Business, Featured, Local News

Local currencies stimulate business

By Curt Peterson

From Oct. 12 through Nov. 12, individuals who spend $30 or more at participating businesses and ask to use “Real Bucks” in participating towns will receive $10 off their total purchase (while supplies last). Participating businesses will receive the $10 discount back after redeeming the Real Bucks with their Area Association.

Killington is one of about 20 towns participating in the program funded by a Restart Vermont Regional Marketing Grant through the Vermont Agency of Commerce & Community Development (ACCD), according to Gary Holloway, downtown program coordinator for the ACCD. Locally, the Brandon Area Chamber of Commerce, Poultney Area Chamber of Commerce, Town of Castleton, and Chamber & Economic Development of the Rutland Region were awarded grants to launch Real Bucks programs.

According to the Killington Pico Area Association (KPAA), the program is expected to generate approximately $125,000 in additional consumer spending activity in our region.

Participating businesses in Killington include Alpine Bike Works, Aspen East Ski Shop, Backcountry Café, Casey’s Caboose, Darkside Snowboards, First Stop Ski Shop & Board Barn, Flannels Bar & Grill, JAX Food and Games, Killington Market, Liquid Art Coffeehouse & Eatery, Still on the Mountain – Killington Distillery, Sushi Yoshi, The Foundry at Summit Pond, and The Garlic.

Terms of the grants dictate local currencies can’t be spent on tobacco products, cannabis, alcohol, lottery tickets or firearms, and can’t be used to pay taxes or tips.

Killington’s program, called Real Killington Bucks, is managed by the Killington Pico Area Association.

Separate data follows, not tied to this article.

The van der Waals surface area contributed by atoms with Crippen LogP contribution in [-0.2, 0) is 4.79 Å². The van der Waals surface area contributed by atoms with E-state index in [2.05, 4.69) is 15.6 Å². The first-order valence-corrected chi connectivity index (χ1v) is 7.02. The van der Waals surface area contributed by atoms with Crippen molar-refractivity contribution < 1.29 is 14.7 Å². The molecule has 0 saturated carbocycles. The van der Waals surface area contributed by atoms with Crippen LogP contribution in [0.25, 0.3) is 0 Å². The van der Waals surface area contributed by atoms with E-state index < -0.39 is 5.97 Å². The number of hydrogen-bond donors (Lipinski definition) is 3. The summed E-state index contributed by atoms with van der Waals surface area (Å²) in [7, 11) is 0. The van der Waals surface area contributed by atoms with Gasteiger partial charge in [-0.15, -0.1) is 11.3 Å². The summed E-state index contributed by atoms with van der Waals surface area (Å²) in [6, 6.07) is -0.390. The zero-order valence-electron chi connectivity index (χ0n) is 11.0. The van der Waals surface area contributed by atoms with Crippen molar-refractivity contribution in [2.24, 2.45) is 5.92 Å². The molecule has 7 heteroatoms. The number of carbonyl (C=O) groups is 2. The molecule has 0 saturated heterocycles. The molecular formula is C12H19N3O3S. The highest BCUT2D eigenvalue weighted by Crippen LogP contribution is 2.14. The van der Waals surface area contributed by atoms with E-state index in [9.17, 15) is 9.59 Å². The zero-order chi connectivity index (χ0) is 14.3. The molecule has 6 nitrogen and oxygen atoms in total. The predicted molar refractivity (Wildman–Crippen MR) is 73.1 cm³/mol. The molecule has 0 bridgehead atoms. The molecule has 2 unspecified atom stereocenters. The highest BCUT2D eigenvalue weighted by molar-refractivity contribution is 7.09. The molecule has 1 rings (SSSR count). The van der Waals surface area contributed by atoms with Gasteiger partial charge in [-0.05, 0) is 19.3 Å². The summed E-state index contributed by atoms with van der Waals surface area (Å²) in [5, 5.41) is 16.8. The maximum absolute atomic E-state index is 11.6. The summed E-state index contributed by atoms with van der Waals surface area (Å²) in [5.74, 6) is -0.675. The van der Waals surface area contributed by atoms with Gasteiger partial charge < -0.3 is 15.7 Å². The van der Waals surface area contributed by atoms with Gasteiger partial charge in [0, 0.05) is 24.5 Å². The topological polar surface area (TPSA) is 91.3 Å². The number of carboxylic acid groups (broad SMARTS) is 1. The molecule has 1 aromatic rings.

The program is meant to be easy. Patrons only have to ask to use Killington Bucks when theypays at the register, and $10 is deducted from the cost of any purchase of $30 or more.

“We have heard good things so far about the program,” Krista Neary at KPAA told the Mountain Times. “It’s been going well and has intrigued local customers as well as tourists. It is also helping businesses make sales when the customer is hesitant about the price of an item.”

Neary said the program’s success can’t be quantifiable until all the “bucks” are redeemed, but she feels Killington will be looking for funding for similar subsequent programs.

Mike Drayton, who runs popular eatery Casey’s Caboose, said he’s found most customers, even locals, aren’t aware of the program, even though KPAA has advertised it and put up posters all over the area.

“So we push it,” Drayton said. “We tell customers to use the ‘bucks’ to get ten dollars off their bill. They like it – the response is very positive, even fun.”

Randy Elles, owner of First Stop Ski Shop and Board Barn, said his customers know about Killington Bucks and ask for the discount.

“Some see the posters in the shop as they come in, but others already know about it, maybe from patronizing other local businesses,” Elles said.

He has barely a dozen left.

Hartford, which includes White River Junction, also received a $10,000 grant, assisted by the Hartford Area Chamber of Commerce and Vital Communities, a non-profit economic, environmental and civic advocacy group. The grant allows $1,000 to be spent on processing fees and marketing costs, leaving $9,000 to back Hartford Dollars.

With the same goal – to promote consumer spending at small local businesses, consumers were offered Hartford Dollars, purchasable on-line from the Chamber, or in person at the Quechee Gorge Visitor Center, in denominations of $15 or $25, for 50 percent of their face value, and spend them at face value at local vendors.

Business owners could redeem the “dollars” at the Chamber after the program officially ends.

About 40 establishments participated, and the program was a much bigger success than anticipated – the funds were gone in just two days.

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